10-Year-Old Not Allowed To Wear Snake T-Shirt On South Africa Flight

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A 10-year-old boy traveling with family in South Africa has reportedly been forced to change his t-shirt before boarding a flight because security staff claimed his top may make staff or passengers anxious. The t-shirt in question had a large graphic print of a snake on it which the boy was forced to turn inside out before boarding.

Security airport staff
The security staff told the boy he was not able to board until he changed his t-shirt. Photo: Getty Images

Snakes on a plane

Stevie Lucas was visiting South Africa from New Zealand with his family to spend time with his grandparents. When attempting to board a flight headed for George, SA, they were told that Stevie would not be able to board wearing his t-shirt and he would have to change.

Security at Johannesburg Airport said that any clothing or toys featuring snakes had could make other passengers or crew anxious. Therefore, Stevie was not allowed to board.

Stevie’s mother told him to turn his t-shirt inside out to prevent any delays in the boarding process. Airport security footage then recorded Stevie changing his top at the gate before boarding the plane.

Johannesburg airport was contacted by local media regarding the event and issued a statement saying that “Security officers have the right to determine if an object has the potential to harm fellow passengers and crew members by causing certain objects or prints to be anxious.”

Upon returning home the Lucas family contacted the Airports Company of South Africa for more information on the incident. The email they received in response to their inquiry said the group was seeking more details from the Johannesburg security team. Additionally, it would provide the family with more feedback regarding clothing restrictions as soon as possible.

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Stevie has a keen interest in bugs, snakes, and spiders and took the incident in his stride. The family commented that he even proposed a toast to South Africa on their return home making light of the incident.

Clothing regulations

Young Stevie Lucas is not the only person to have experienced airline clothing restrictions. A woman recently made headlines for attempting to wear romper on an American Airlines flight. According to the Washington Post, the woman was made to use a blanket to cover her legs as the cabin staff deemed the shorts were too short.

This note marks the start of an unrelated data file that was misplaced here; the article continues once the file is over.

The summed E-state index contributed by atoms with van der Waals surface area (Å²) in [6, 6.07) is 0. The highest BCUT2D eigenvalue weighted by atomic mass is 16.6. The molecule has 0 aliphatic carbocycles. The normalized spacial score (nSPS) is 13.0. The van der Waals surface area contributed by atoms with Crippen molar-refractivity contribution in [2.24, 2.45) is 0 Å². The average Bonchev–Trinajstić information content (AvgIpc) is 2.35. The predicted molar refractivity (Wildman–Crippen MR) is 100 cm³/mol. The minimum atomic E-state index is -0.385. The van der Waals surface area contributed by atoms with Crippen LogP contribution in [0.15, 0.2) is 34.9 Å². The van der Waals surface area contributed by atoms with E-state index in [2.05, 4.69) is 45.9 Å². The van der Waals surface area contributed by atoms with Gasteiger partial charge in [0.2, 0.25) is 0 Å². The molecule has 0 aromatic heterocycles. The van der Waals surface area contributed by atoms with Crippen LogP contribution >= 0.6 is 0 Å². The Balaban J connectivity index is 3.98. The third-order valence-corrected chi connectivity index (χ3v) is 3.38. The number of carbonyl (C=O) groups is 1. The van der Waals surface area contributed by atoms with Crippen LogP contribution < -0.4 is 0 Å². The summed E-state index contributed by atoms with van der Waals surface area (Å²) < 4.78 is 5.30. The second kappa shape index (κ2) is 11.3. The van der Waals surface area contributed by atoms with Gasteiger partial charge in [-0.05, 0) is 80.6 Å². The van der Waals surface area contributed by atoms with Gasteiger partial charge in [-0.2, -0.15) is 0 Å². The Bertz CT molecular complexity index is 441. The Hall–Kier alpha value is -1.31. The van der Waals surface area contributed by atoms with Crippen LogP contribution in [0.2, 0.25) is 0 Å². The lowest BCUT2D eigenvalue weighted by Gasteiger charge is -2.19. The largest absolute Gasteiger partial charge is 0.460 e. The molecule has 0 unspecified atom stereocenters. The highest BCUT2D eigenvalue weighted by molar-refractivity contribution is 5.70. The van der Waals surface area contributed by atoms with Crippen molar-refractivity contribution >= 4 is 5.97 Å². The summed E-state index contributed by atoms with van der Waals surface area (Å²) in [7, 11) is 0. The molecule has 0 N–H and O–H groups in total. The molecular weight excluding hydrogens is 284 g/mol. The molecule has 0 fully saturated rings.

The Independent also recently reported another incident where a passenger was forced to remove a t-shirt which included the slogan “Hail Satan”. The passenger stated the t-shirt was meant to be ironic and that she did not belong to a cult.

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Since most airlines do not publish detailed clothing restrictions and rules, there is a great deal of flexibility regarding what you can and cannot wear on a flight. In 2017 United Airlines defended its position when it banned two girls from wearing legging on one of its flights. The airline said that the girls, who were traveling as part of a company benefit, were required to be neat and that leggings did not fit this category.

Government Shutdown
Security teams are allowed to prevent passengers from flying if they do not change clothing. Photo: Transport Security Administration

Public response

The media backlash to this incident may have provoked airlines to rethink their clothing policies. However, it is not enough for it to be common practice to detail what passengers can and cannot wear.

Public opinion is generally divided by incidents surrounding restricted clothing on planes. Although, it does seem as if a snake t-shirt would be unlikely to offend or harm any passengers. Airlines are responsible for the well-being of staff and travelers while in the air. However, preventing a 10-year-old from flying because of his t-shirt could be seen as an extreme reaction.

The Lucas family cooperated with the security team and Stevie hid the snake image. Therefore, we will never know if the snake would have been enough to prevent him from flying. But this incident is just another in an increasingly long list of clothing-related issues. Perhaps it’s time for airlines to include official, detailed information about any clothing items which could prevent passengers from boarding.

What do you think of the incident? Was the security team right to force him to change? Should airlines publish clothing regulations? Let us know what you think in the comments below.

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